Pacesetter Consulting LLC v. Kapreilian et al

Filing 224

ORDER: IT IS ORDERED that: (1) Pacesetter's "motion for remedies" (Doc. 204 ) is denied. (2) Pacesetter's extension request (Doc. 221 ) is granted in part and denied in part. Pacesetter must respond to the pending summary judgment motions (Docs. 201 , 202 , 203 ) by January 20, 2021, and the moving defendants must file their optional replies by February 4, 2021 [see attached Order for details]. Signed by Judge Dominic W Lanza on 1/6/21. (MAW)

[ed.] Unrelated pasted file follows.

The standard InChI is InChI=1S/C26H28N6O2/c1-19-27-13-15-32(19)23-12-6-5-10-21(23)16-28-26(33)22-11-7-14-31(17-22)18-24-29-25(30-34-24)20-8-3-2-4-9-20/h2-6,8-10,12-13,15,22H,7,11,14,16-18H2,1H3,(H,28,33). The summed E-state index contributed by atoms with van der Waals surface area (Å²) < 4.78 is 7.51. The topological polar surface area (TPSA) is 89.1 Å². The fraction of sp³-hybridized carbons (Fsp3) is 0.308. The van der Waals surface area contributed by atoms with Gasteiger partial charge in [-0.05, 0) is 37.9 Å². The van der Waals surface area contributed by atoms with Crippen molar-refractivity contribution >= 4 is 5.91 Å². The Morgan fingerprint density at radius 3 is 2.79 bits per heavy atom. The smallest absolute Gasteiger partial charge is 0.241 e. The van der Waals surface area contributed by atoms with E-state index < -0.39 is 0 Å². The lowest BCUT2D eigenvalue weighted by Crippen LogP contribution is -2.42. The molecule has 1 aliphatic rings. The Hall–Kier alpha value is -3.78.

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1 WO 2 3 4 5 6 IN THE UNITED STATES DISTRICT COURT 7 FOR THE DISTRICT OF ARIZONA 8 9 Pacesetter Consulting LLC, No. CV-19-00388-PHX-DWL Plaintiff, 10 ORDER 11 v. 12 Herbert A Kapreilian, et al., 13 Defendants. 14 15 This case has involved extensive litigation over whether Edward Daniel Duda, Jr. 16 (“Duda”) is a proper defendant. (See generally Doc. 160.) Now pending before the Court 17 are the latest two motions related to this topic: (1) Plaintiff Pacesetter Consulting LLC’s 18 (“Pacesetter”) “motion for remedies” concerning Duda (Doc. 204); and (2) Pacesetter’s 19 motion for an extension of time to respond to the other defendants’ summary judgment 20 motions (Doc. 221). For the following reasons, the former is denied and the latter is granted 21 in part and denied in part. 22 RELEVANT BACKGROUND 23 On February 28, 2019, Duda filed a motion to be dismissed from the first amended 24 complaint (“FAC”) due to a lack of personal jurisdiction. (Doc. 22.) This motion was 25 accompanied by a declaration in which Duda avowed that he “did not have any 26 communications with the other defendants in this action concerning the subjects of this 27 action.” (Doc. 22-1 ¶ 7.) Although this declaration was originally submitted without 28 Duda’s signature, Duda later submitted a signed version. (Doc. 28-1.) 1 On April 15, 2019, the Court granted Duda’s dismissal motion. (Doc. 57.) 2 On December 23, 2019, Pacesetter filed a third amended complaint (“TAC”) in 3 which Duda was again named as a defendant. (Doc. 129.) 4 On March 20, 2020, Pacesetter filed a “motion for partial summary judgment” 5 against Duda. (Doc. 139.) This motion alleged that Duda had violated several state and 6 federal perjury statutes when he claimed, in the declaration filed in support of his motion 7 to dismiss the FAC, to have no knowledge of the events underlying this case. (Id. at 1-6.) 8 As a sanction for these alleged violations, Pacesetter asked that “the Court reinstate Duda 9 fully as a Defendant in this litigation and to impose on him” several sanctions, including 10 default judgment and attorneys’ fees. (Id. at 15-16.) 11 On March 24, 2020, the Court issued a text-only docket entry addressing 12 Pacesetter’s motion. (Doc. 140.) Although the entry noted that “allegations of perjury 13 always must be taken seriously,” the Court was concerned that Plaintiff had moved for 14 “partial summary judgment” on “claims . . . that do not appear in the complaint” and thus 15 questioned the “propriety of the procedural vehicle Plaintiff has chosen.” (Id.) To “avoid 16 potentially unnecessary motions (and sanctions) practice,” the Court ordered defendants to 17 refrain from filing a response while the Court more fully grappled with the motion. (Id.) 18 On April 1, 2020, rather than wait for further direction from the Court, Pacesetter 19 filed a “motion for telephonic hearing and for Rule 60 relief.” (Doc. 141.) In it, Pacesetter 20 sought “a telephonic hearing to discuss if this Court believes that a hearing possibly leading 21 to civil remedies is proper in a situation where a party who has made a so-called limited or 22 special appearance arguably commits perjury to obtain dismissal from a civil lawsuit.” (Id. 23 at 3.) In the alternative, Pacesetter sought Rule 60 relief to reinstate Duda as a defendant. 24 (Id. at 4-8.) 25 Later that day, the Court issued another order. (Doc. 142.) The Court noted that 26 Pacesetter’s motion for Rule 60 relief “appear[ed] to be an attempt to incorporate by 27 reference the arguments contained in Plaintiff’s earlier “summary judgment” motion (Doc. 28 139) and reframe them as a request for relief under Rule 60,” and the Court “construe[d] it -2- 1 as such.” (Id.) Accordingly, the Court denied the earlier motion as moot and gave Duda 2 14 days to file a response to the latter motion. (Id.) 3 4 On June 24, 2020, while Pacesetter’s Rule 60 motion was pending, Duda filed a motion to dismiss the TAC for insufficient service of process. (Doc. 150.) 5 On July 2, 2020, after full briefing, the Court denied Pacesetter’s Rule 60 motion as 6 moot. (Doc. 152.) Because the allegations against Duda in the FAC were nearly identical 7 to those in the TAC, it was “abundantly clear that Mr. Duda [was] now in the same position 8 in this case as he was before he was dismissed from the FAC.” (Id. at 7-8.) Thus, there 9 was “no need for the Court to grant Rule 60 relief to reinstate Mr. Duda”—after the TAC 10 11 12 13 14 15 16 17 18 19 20 21 22 23 24 25 26 27 28 was filed, Duda was, once again, part of this case. (Id. at 8.) On July 30, 2020, the Court granted Duda’s motion to dismiss for insufficient service of process. (Doc. 160.) The Court concluded: [D]ismissal is the appropriate remedy here. Pacesetter continues to take a shotgun approach to this litigation while disregarding key procedural steps. This has caused its adversaries to expend considerable time and resources in fights over sideshow issues not connected to the merits of the case. Additionally, the Court has serious concerns about whether Mr. Duda is even subject to personal jurisdiction, given that the TAC appears to repeat, in near verbatim fashion, the allegations against Mr. Duda that appeared in the FAC (which the Court previously deemed insufficient). Finally, the fact this action has now been pending for more than 18 months underscores why it would be improper to afford yet another opportunity to Pacesetter to complete service. Only one month remains until the discovery deadline (which has already been extended) will expire. It would be tremendously disruptive at this juncture to allow Pacesetter to essentially start from scratch with Defendants. (Id. at 12-13.) On August 10, 2020, Pacesetter filed a notice stating that it had served deposition subpoenas on a number of non-parties, including Duda. (Doc. 161.) On August 27, 2020, Pacesetter filed a motion for leave to conduct more than 10 depositions. (Doc. 165.) Among other things, Pacesetter argued that an expansion was necessary because Duda and two other members of the Duda family “have vital information about the remaining defendants in this matter.” (Id. at 2.) On August 31, 2020, the Court issued an order denying Pacesetter’s motion for leave to conduct more than 10 depositions. (Doc. 170.) -3- 1 On or about September 2, 2020, Duda filed a motion in the United States District 2 Court for the Middle District of Florida (which is where he resides) to quash the deposition 3 subpoena that Pacesetter had served on him. (Doc. 217-1 at 37-45.) A few days later, 4 Duda filed a supporting declaration. (Doc. 217-1 at 23-25.) In this declaration, Duda 5 avowed that he “had no involvement in the sale of the limited partnership interests to the 6 assignor of [Pacesetter], which is the subject of the Plaintiff’s claims in the lawsuit . . . 7 pending in the United States District Court for the District of Arizona.” (Id. ¶ 4.) 8 9 On September 29, 2020, a magistrate judge in the Middle District of Florida denied Duda’s motion to quash. (Doc. 178 at 5, 12-13.) 10 On October 7, 2020, Pacesetter filed a motion to extend the deadline for fact 11 discovery, which was October 15, 2020, so that it could complete Duda’s deposition. (Doc. 12 178.) 13 On October 8, 2020, the Court granted Pacesetter’s motion. (Doc. 179.) 14 On November 20, 2020, Duda’s deposition took place. (Doc. 217-1 at 50-75.) 15 On December 7, 2020, various defendants filed motions for summary judgment. 16 (Docs. 201, 202, 203.) Under LRCiv 56.1(d), Pacesetter has 30 days—or until January 6, 17 2020—to respond to those motions. 18 19 20 21 On December 7, 2020, Pacesetter filed its “motion for remedies” concerning Duda. (Doc. 204.) The motion became fully briefed on December 28, 2020. (Docs. 217, 220.) On December 30, 2020, Pacesetter filed a motion for an extension of time to respond to the summary judgment motions. (Doc. 221.) 22 On January 5, 2021, Defendant Mark Bassetti filed an opposition to Pacesetter’s 23 extension request. (Doc. 222.) On January 6, 2021, Defendants Agricare Incorporated and 24 Tom Avenelis filed an opposition. (Doc. 223.) 25 … 26 … 27 … 28 … -4- 1 2 DISCUSSION I. Motion For Remedies The Parties’ Arguments 3 A. 4 In its “motion for remedies,” Pacesetter argues that Duda engaged in misconduct 5 during his deposition by refusing to answer certain questions about whether (and under 6 what circumstances) he signed the declaration he filed in this action in March 2019 and the 7 separate declaration he filed in the Florida litigation in September 2020. (Doc. 204 at 6- 8 13.) Pacesetter identifies various reasons why, in its view, these questions were relevant 9 and argues that, even if Duda viewed the questions as irrelevant, a relevance objection is 10 not a valid basis for refusing to answer questions during a deposition. (Id.) Pacesetter 11 further contends that “a suitable remedy for [Duda’s] intentional wrongdoing as a 12 deponent” would be for the Court to reinstate Duda as a defendant in the TAC. (Id. at 13.) 13 Duda opposes Pacesetter’s motion. (Doc. 217.) Duda argues that he testified at 14 length during his deposition, that “numerous questions were asked about the subjects 15 contained in the Declarations,” and that “[n]o advice or instruction not to answer was given 16 to those questions about facts.” (Id. at 7.) As for the disputed questions about whether and 17 how he signed his declarations, Duda argues that he properly refused to answer those 18 questions because they “would only waste time and cost Mr. Bassetti and Mr. Duda more 19 in attorneys’ fees for having counsel sit through completely irrelevant questioning.” (Id. 20 at 8.) In Duda’s view, the real purpose of those questions was “not for substantive issues 21 in the case” but to serve as a backdoor tactic for challenging the Court’s earlier orders 22 concerning personal jurisdiction and alleged perjury. (Id. at 8-9.) Finally, Duda notes that 23 Pacesetter has filed a similar motion for sanctions in the Middle District of Florida, 24 premised on the same conduct, and asks this Court to “enjoin” Pacesetter and its counsel 25 from pursuing that motion. (Id. at 13-14.) 26 In reply, Pacesetter argues that its proposed questions concerning the declarations 27 are relevant and appropriate because it wishes “to test [Duda’s] knowledge and veracity 28 using the declaration as the reference point and starting point.” (Doc. 220 at 1.) Pacesetter -5- 1 also reiterates its earlier argument that a deponent can’t refuse to answer questions based 2 on relevance objections. 3 reinstatement is a “proper and simple” and “proportionate” remedy for Duda’s 4 contemptuous conduct. (Id. at 5-6.) Finally, Pacesetter asks the Court to clarify that, if it 5 prevails on its parallel motion in Florida to reopen the Duda deposition, the continued 6 deposition will be deemed timely under this Court’s discovery schedule. (Id. at 5-6.) (Id. at 3-4.) Next, Pacesetter argues that its request for 7 B. Discussion 8 Pacesetter’s “motion for remedies” is denied. Even assuming that Duda acted 9 improperly by refusing, on relevance grounds, to answer questions concerning whether and 10 under what circumstances he signed the declarations, the proper remedy would not be to 11 reinstate Duda as a party defendant. Instead, the proper remedy would be to reopen Duda’s 12 deposition (at Duda’s expense) so he may answer the disputed questions. But Pacesetter 13 has not asked for that targeted remedy. Its request for reinstatement represents obvious, 14 and unwarranted, overreach. 15 The Court takes no position on whether the Middle District of Florida is the proper 16 forum for deciding whether to reopen Duda’s deposition (which is where Pacesetter chose 17 to pursue such relief). Nevertheless, if the Middle District of Florida determines that the 18 question is properly before it and then resolves the question in Pacesetter’s favor, this Court 19 will deem the final portion of Duda’s deposition to be timely under the scheduling order in 20 this case. Duda’s request to “enjoin” Pacesetter from pursuing relief in Florida is denied 21 because there is no risk of contradiction between this ruling and whatever ruling may issue 22 in Florida. 23 II. 24 25 Motion For Extension As noted, three sets of defendants filed summary judgment motions on December 7, 2020. Pacesetter’s deadline for responding those motions is today, January 6, 2021. 26 A few days before the deadline, Pacesetter filed an extension request. (Doc. 221.) 27 It argues its response deadline should be extended to “one week . . . after Mr. Duda’s 28 deposition is retaken” because “[s]hould the Court determine that Plaintiff may retake the -6- 1 deposition of Daniel Duda’s deposition, he may provide crucial testimony as to Plaintiff’s 2 claims and relevant to Plaintiff responding to Defendants’ Motions for Summary 3 Judgment.” (Id. at 2-3.) 4 Although some defendants do not oppose Plaintiff’s extension request (Doc. 221- 5 2), others do. (Docs. 221-3, 221-4, 222, 223.) Those defendants argue, among other things, 6 that the discovery deadline has already expired; that Pacesetter’s motion in Florida is 7 directed to the wrong court; and that the proper way to seek an extension of time to conduct 8 more discovery before responding to a summary judgment motion is to file a motion under 9 Rule 56(d), but that rule requires a detailed declaration from counsel that is missing here. 10 (Id.) 11 Pacesetter’s extension request is granted in part and denied in part. Pacesetter has 12 not explained, with any specificity, why it needs additional testimony from Duda before it 13 can respond to the pending summary judgment motions. This case is already nearly two 14 years old and has been marred by repeated delays caused by Pacesetter’s litigation tactics. 15 Under these circumstances, the Court is unwilling to authorize an open-ended extension of 16 the summary judgment briefing schedule—which could, conceivably, result in months and 17 months of additional delay—simply because another court might issue an order that might 18 lead to a reopened deposition that might theoretically result in helpful testimony. 19 Instead, Pacesetter is granted an extension of two weeks to respond to the pending 20 summary judgment motions. Its responses must be filed by January 20, 2021. And the 21 moving defendants will have 15 days from that date, until February 4, 2021, to file their 22 optional replies. Finally, if the Duda deposition ends up (for whatever reason) being 23 reopened, Pacesetter may file a motion after the deposition is completed seeking leave to 24 supplement its summary judgment responses with any relevant testimony that was obtained 25 during the reopened deposition. 26 … 27 … 28 … -7- 1 Accordingly, 2 IT IS ORDERED that: 3 (1) Pacesetter’s “motion for remedies” (Doc. 204) is denied. 4 (2) Pacesetter’s extension request (Doc. 221) is granted in part and denied in 5 part. Pacesetter must respond to the pending summary judgment motions (Docs. 201, 202, 6 203) by January 20, 2021, and the moving defendants must file their optional replies by 7 February 4, 2021. 8 Dated this 6th day of January, 2021. 9 10 11 12 13 14 15 16 17 18 19 20 21 22 23 24 25 26 27 28 -8-